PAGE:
Michele: On that point, this is just like — I feel it might be necessary to point out that I barely got any comments registered towards me at the time. And at the time, I have now a very minimal social media presence, so that could be part of the reason for it. But there’s a contrast to our platforms, in which you are an openly Asexual disabled racially ambiguous woman, and I am not physically disabled at the current moment, I’m Caucasian — that probably has played some factors into the reactions between us. And I just want to take that into note. But yeah, but the thing is, I didn’t disclose any of my own personal medical conditions, you know? Like people… I had chondromalacia a few years ago that made me stop martial arts because I was afraid of having to get an operation for my knee. I have a medical condition that affects my thyroid that I take a pill for daily. But I didn’t feel that was necessary for the conversation, and I don’t feel that people should attack me for not disclosing that kind of information, nor should people talk to you for not disclosing your information either.
Courtney: Oh, absolutely. And that sort of parallels, as well — When you’re talking about, you know, personal details of medical history, disability, et cetera, that also just sort of parallels the discourse of people who feel forced to come out if they are making a project that involves queer representation. There have been authors within the last couple of years who have been forced to come out because people say, “How dare you write about this as a straight person,” and they get enough heat for that that they have to say, “Okay, well, I wasn’t ready to come out yet, but I’m not straight.” And that’s really unfortunate. But it feels very much the same.
Michele: As someone who has been a part of the publishing conversation through my own journalism work and through my interactions with grad school and other published authors, I do know what you’re talking about with authors who have felt they had to come out before they were ready to make the trolls back off. And it’s so weird, because the Own Voices movement, #OwnVoices movement, was originally started from a place of good intentions. It was originally created by a disabled author who wanted authors of marginalized backgrounds to be able to talk about their experiences in a clear and honest way. And then the media weaponized it. They commercialized it in a way that you can’t sell unless you present your most vulnerable, tender self to an audience of vultures. And that’s just so problematic.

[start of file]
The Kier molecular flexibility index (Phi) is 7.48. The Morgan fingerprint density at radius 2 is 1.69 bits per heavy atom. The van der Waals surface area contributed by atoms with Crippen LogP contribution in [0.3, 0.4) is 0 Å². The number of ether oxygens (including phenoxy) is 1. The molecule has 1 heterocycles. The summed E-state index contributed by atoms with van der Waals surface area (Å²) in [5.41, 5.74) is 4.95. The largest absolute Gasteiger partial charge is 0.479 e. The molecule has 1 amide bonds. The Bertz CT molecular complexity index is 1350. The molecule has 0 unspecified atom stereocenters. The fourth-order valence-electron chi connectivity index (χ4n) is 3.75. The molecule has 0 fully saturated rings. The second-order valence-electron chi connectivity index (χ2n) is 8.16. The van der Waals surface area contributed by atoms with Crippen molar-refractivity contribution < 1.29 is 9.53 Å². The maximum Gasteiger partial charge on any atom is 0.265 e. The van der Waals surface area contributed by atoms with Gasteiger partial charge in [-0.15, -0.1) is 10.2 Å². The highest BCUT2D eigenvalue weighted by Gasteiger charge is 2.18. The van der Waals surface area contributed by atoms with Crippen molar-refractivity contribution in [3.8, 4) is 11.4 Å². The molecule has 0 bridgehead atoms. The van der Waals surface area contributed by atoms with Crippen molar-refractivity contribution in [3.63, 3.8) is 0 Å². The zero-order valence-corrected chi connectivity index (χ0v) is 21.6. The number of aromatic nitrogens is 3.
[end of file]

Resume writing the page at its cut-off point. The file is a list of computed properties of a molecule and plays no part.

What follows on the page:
Courtney: It really, really is. Because, for that matter, I mean, I have a variety of symptoms, I have so many different doctors and specialists, and I’ve had a really complicated medical history for my entire life. So the bits I shared with you for that article, as well, were some of the ones that were more recent, more fresh in my head, that I was still, you know, processing and working through and actively dealing with. But those were by no means every medical bias I’ve personally ever experienced. But those were the ones I was most ready to share in that moment. So there’s always, always more depth behind what is presented. Absolutely.
Michele: Yeah. I believe you. And on that note, I’ve been nervous about disclosing the thyroid condition a few times, because they’ll say, “Oh, that’s the reason why you’re Asexual.” And I just kind of want to say to the trolls, “I actually was diagnosed with it in grad school, and I’ve identified as Asexual since I was 15.” But then I feel it wouldn’t be fair to people who do identify as Asexual because of medical conditions too. And that’s, like, a whole other conversation that could spiral off.
Courtney: It’s really, really complicated. It just adds all of these layers of complication to the coming out process, to when and how you talk about your own personal experience. So yeah, that’s really fascinating. Do you think, for you… Is it a little more comfortable for you to interview others and talk about a variety of experiences than it is to talk about your own?